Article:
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Sunday, January 26, 2020
BUENOS AIRES, Feb 21 2011 (IPS) - Despite years of strong economic growth, record harvests and massive social assistance programmes, there are still places in Argentina untouched by the boom, where child malnutrition has even claimed lives.
Hunger and malnutrition affect 53 million people in Latin America and the Caribbean, including nearly nine million children under five, according to United Nations statistics.
Argentina is not one of the countries with the most serious problems of malnutrition, like Haiti, Honduras, Guatemala and Bolivia.
But the question is that this country, once known as the “bread basket” of South America, produces enough food to feed its population of 40 million 10 times over.
The Argentine economy has grown at a rate of seven to 10 percent a year since 2003, with the exception of 2009, when growth dipped as a result of the global economic crisis.
In that period, the country has also seen bumper harvests of grains and other crops, while the centre-left governments of Néstor Kirchner (2003-2007) and his wife, President Cristina Fernández, who succeeded him, implemented massive income transfer and food assistance programmes targeting poor children and adolescents.
A little more than a year after the creation of a cash transfer programme to poor families with children under 18, experts are debating the reach, positive impacts and limitations of the subsidy.
The universal child benefit, which went into effect in December 2009, provides a monthly payment of 220 pesos (55 dollars) per child to parents who are unemployed, work in the informal economy or are domestic workers — in other words, all parents who do not have access to the government’s family allowance scheme that already covered workers in the formal economy.
The benefit, which reaches 3.5 million children, is conditional on school attendance and regular medical check-ups and vaccinations.
A family can receive the subsidy for up to five children — an amount that is close to the official minimum monthly wage.
However, the plan is not actually universal: 2.8 million children and teenagers are not covered by it, for different reasons.
Sociologist Gabriela Agosto, director of the Asociación Civil Observatorio Social, told IPS that the universal child benefit “is an incentive for education and health care, but does not substantially modify access to food.
“The benefit generates a transfer of income, but in and of itself it does not correct a key deficit, child malnutrition, because chronic poverty cannot be turned around with this alone: targeted policies are needed,” she said.
Agosto referred to the cases of severe malnutrition and even deaths among indigenous children that are periodically reported in provinces in northern Argentina like Salta, Formosa, Chaco and Misiones, the country’s poorest provinces.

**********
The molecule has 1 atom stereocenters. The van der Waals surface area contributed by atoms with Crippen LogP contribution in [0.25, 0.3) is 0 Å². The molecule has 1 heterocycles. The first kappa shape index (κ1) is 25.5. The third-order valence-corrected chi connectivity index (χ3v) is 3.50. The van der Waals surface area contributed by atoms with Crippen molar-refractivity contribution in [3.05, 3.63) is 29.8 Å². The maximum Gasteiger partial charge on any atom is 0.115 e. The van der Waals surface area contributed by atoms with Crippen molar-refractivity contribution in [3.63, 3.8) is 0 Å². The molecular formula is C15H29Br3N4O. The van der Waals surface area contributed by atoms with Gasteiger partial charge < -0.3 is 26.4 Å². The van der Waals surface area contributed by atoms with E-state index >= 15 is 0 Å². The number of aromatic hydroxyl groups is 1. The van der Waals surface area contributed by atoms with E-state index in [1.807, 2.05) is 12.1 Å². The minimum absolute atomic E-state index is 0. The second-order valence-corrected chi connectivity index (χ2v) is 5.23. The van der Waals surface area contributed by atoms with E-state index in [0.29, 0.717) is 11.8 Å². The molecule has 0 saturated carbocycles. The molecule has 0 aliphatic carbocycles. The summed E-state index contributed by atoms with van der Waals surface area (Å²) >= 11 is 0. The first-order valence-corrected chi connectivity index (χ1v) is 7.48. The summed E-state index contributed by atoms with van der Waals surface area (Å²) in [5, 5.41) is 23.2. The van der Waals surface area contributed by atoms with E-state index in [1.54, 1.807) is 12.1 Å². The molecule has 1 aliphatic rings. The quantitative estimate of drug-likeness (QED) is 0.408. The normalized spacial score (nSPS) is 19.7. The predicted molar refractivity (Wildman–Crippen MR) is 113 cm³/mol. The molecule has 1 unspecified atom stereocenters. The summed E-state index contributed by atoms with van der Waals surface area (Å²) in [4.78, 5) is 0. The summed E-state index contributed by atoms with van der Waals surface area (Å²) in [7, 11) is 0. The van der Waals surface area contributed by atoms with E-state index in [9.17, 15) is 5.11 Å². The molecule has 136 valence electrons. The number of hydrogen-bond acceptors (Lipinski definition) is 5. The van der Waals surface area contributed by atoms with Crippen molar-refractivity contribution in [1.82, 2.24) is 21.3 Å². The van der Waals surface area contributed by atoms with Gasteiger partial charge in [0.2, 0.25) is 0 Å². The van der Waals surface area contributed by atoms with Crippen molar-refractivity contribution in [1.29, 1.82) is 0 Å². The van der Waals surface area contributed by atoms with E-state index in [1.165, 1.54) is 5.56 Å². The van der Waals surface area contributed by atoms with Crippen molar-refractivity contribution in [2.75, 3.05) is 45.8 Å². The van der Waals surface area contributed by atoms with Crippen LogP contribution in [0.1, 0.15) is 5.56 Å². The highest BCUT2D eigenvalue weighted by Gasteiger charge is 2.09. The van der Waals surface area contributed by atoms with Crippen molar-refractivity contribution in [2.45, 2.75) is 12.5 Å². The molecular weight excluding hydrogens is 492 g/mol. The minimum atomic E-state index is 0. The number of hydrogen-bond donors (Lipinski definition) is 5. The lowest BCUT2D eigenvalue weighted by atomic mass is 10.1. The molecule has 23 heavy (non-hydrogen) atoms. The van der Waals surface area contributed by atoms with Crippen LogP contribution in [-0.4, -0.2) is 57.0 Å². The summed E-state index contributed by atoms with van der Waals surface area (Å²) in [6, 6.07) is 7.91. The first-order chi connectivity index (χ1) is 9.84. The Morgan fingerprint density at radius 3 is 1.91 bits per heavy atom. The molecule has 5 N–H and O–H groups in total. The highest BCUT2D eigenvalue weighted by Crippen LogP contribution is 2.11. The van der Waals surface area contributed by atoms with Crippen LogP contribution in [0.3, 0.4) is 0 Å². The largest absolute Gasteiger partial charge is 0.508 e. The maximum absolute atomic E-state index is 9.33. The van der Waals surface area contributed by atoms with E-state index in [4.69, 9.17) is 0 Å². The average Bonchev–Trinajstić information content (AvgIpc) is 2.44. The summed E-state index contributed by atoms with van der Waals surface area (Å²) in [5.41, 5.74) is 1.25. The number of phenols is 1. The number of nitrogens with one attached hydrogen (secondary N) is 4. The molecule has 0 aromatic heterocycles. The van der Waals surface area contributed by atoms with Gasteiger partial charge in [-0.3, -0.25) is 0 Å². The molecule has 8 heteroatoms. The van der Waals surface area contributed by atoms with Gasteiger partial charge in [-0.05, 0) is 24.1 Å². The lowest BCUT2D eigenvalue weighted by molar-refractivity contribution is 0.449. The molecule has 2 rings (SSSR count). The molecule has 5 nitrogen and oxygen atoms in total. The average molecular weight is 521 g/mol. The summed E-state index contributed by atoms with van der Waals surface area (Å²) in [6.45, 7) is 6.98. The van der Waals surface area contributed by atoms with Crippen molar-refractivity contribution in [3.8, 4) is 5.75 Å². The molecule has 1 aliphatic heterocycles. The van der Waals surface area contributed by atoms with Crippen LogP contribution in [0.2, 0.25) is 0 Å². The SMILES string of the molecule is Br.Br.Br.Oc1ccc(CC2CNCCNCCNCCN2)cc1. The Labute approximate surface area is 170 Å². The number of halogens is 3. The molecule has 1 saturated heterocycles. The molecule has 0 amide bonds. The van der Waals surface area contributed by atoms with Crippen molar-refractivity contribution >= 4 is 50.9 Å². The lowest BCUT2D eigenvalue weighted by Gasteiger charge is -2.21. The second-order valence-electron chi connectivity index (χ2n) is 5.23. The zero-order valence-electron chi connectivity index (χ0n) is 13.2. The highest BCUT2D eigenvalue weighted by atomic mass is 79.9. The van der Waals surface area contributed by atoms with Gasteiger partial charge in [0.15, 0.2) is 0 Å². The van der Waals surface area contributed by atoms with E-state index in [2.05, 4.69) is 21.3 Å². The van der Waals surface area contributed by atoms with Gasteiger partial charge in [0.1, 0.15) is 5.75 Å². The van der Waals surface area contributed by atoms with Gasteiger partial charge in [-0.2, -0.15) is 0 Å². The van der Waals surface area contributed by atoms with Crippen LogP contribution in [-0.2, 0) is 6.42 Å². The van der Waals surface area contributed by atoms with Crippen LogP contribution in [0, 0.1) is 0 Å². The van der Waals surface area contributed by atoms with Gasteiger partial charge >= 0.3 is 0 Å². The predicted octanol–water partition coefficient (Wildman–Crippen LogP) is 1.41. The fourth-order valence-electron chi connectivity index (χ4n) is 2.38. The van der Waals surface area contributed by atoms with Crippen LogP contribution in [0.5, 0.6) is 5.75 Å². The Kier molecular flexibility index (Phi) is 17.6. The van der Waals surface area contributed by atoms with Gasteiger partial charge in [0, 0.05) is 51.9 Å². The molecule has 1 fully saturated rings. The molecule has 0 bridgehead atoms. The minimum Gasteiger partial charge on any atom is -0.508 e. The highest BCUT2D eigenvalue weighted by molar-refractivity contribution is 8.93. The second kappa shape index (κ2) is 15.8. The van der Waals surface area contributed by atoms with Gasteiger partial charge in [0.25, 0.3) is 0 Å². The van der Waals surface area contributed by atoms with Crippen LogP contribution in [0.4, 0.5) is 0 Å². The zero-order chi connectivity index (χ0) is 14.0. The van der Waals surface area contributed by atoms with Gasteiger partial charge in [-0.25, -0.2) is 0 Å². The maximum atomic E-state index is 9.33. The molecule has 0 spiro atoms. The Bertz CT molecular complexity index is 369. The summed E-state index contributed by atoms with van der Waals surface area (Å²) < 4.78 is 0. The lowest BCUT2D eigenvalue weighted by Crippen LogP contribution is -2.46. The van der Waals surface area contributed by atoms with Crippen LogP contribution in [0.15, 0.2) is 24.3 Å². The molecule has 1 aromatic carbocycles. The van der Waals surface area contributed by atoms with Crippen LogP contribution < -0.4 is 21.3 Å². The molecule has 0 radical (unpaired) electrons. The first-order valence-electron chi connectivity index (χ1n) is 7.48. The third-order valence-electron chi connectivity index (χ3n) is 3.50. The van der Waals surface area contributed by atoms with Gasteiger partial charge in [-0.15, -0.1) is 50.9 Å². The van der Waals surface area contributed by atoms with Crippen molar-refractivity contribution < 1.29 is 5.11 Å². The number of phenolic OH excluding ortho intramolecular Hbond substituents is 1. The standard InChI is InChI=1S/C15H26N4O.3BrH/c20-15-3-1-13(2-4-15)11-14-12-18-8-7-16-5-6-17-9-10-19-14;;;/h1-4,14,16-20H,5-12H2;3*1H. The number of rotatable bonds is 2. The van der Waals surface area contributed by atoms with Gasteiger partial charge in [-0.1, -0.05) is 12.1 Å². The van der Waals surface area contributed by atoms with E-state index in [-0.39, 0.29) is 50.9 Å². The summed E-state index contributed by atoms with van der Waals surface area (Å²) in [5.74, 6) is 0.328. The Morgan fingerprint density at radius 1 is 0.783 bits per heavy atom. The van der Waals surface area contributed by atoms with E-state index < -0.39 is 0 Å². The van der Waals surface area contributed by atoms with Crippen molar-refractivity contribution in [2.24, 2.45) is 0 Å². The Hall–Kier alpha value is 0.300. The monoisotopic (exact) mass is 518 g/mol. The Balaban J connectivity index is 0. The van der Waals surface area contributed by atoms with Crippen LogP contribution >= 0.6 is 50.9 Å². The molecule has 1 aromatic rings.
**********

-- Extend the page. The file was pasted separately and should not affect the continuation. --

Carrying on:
When the sociologist argued with the governor of one of these provinces, who asserted that the problem of malnutrition in the most isolated indigenous communities was “cultural,” she challenged him to adopt specific policies targeting those communities.
“Of course in terms of sheer numbers, our problem pales in comparison to countries of Africa, or even other Latin American nations. But considering that Argentina is a producer of food and has been growing for the past eight years, under-nutrition is inadmissible,” she said.
The expert cited a recent string of conferences on the universal child benefit, where anthropologist Patricia Aguirre, a specialist in food, noted that while the monthly payment improves access to food, it is not a food policy.
The presentations by the experts taking part in the conferences were published in book form. In her presentation, Aguirre pointed out that the universal child benefit went to the entire family, not just the children, and was used not only to buy food but to pay for cooking gas, clothes, transportation and school supplies.
The universal child benefit “is very significant, very important,” the expert said. But she warned that it could actually aggravate malnutrition, by increasing consumption of carbohydrates, soft drinks, candy and other high-sugar foods.
Another social activist concerned about the pockets of malnutrition in Argentina is Juan Carr, head of the Red Solidaria (Solidarity Network), who believes that with a concerted effort, Argentina could completely eradicate hunger in one to three years.
“With just four days worth of the annual grain harvest, without even mentioning the animal protein derived from beef or dairy products that we also produce, we could solve the problem of hunger in Argentina,” he told IPS. “And with 122 days worth, we could solve the problem in Latin America as a whole.”
Carr said social awareness has grown over the last 15 years and that more people in the middle and upper classes today believe it is a disgrace that hunger and malnutrition are still problems in Argentina.
That means there is interest and willingness to put an end to the problem, said Carr. And in his view, that social conscience is more important than political will, because the actions of governments respond to demands from and consensus among people.
According to statistics compiled by the Red Solidaria from different sources, the number of children under six who die of malnutrition-related causes has dropped sharply since the late 2001 economic collapse.
“To reach a Pilagá indigenous mother who has seven children and a husband who doesn’t work and is violent, the universal child benefit is not enough; what are needed are sound policies that take the problem as a whole into account,” in all its complexity, Carr said.
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